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3.2 Characteristics of discrete-time and continuous-time signals

A continuous-time signal is shown in Figure 15(a). The signal is continuous because it has a value at any instance of time – that is, for any value of , it is possible read a value of from the graph. Most signals in the real world are continuous in time. For example, if you were monitoring the temperature of a room, you would be able to take a measured value of temperature at any time.

Figure 15 (a) Continuous-time signal; (b) discrete-time signal

A discrete-time signal (sometimes referred to as a time-discrete signal or simply a discrete signal) is shown in Figure 15(b). In the rest of this course the standard convention of drawing the vertical lines in a discrete-time signal with a round dot on the end will be used; these lines-with-dots are often called ‘lollipops’. The signal in Figure 15(b) is discrete because it only has a value at fixed points placed at discrete time intervals seconds apart along the -axis. is called the sampling interval. Values of can be found for the integer values of , such as , , etc., but there is no value for the signal at, say, . Thus represents the number of the sample.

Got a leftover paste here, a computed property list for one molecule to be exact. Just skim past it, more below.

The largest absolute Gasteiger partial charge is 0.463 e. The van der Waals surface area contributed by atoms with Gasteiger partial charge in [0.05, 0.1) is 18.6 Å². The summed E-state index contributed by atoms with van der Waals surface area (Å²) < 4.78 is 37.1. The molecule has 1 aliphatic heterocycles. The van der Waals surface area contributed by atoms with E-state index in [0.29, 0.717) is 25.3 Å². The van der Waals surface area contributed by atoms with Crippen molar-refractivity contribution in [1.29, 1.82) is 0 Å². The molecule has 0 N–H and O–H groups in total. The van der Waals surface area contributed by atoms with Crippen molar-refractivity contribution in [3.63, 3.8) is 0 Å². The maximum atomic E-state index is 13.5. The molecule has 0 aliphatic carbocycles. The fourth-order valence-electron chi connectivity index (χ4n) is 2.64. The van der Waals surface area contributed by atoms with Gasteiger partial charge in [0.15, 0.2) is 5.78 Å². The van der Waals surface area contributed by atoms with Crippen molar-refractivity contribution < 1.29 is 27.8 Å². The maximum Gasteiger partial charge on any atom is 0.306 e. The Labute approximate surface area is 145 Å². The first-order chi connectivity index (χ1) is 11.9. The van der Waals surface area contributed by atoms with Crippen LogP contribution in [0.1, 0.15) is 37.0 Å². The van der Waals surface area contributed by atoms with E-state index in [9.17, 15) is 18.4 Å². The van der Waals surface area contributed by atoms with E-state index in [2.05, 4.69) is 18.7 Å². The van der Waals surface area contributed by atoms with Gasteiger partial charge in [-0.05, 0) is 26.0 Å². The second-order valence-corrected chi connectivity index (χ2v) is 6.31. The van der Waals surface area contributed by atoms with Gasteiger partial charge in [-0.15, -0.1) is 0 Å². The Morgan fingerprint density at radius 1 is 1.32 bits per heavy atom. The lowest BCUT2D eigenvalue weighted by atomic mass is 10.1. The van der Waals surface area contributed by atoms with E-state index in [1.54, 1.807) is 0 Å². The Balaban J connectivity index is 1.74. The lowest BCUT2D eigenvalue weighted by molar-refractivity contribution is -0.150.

It is hard to think of examples of real-world discrete-time signals, since most real-world signals are continuous; however, if you took the temperature reading of a room every day at the same time, the result would be a discrete-time signal. Most discrete-time signals come from sampling continuous-time signals to get them into a digitised form that can be processed by digital computers.

Activity 6

State whether the following are discrete-time signals or continuous-time signals, giving a reason for each answer:

• a.the wind speed across the blades of a wind turbine
• b.the position of a robotic arm as it picks items from a conveyor belt
• c.the total distance travelled by the robotic arm each hour over a 24-hour period.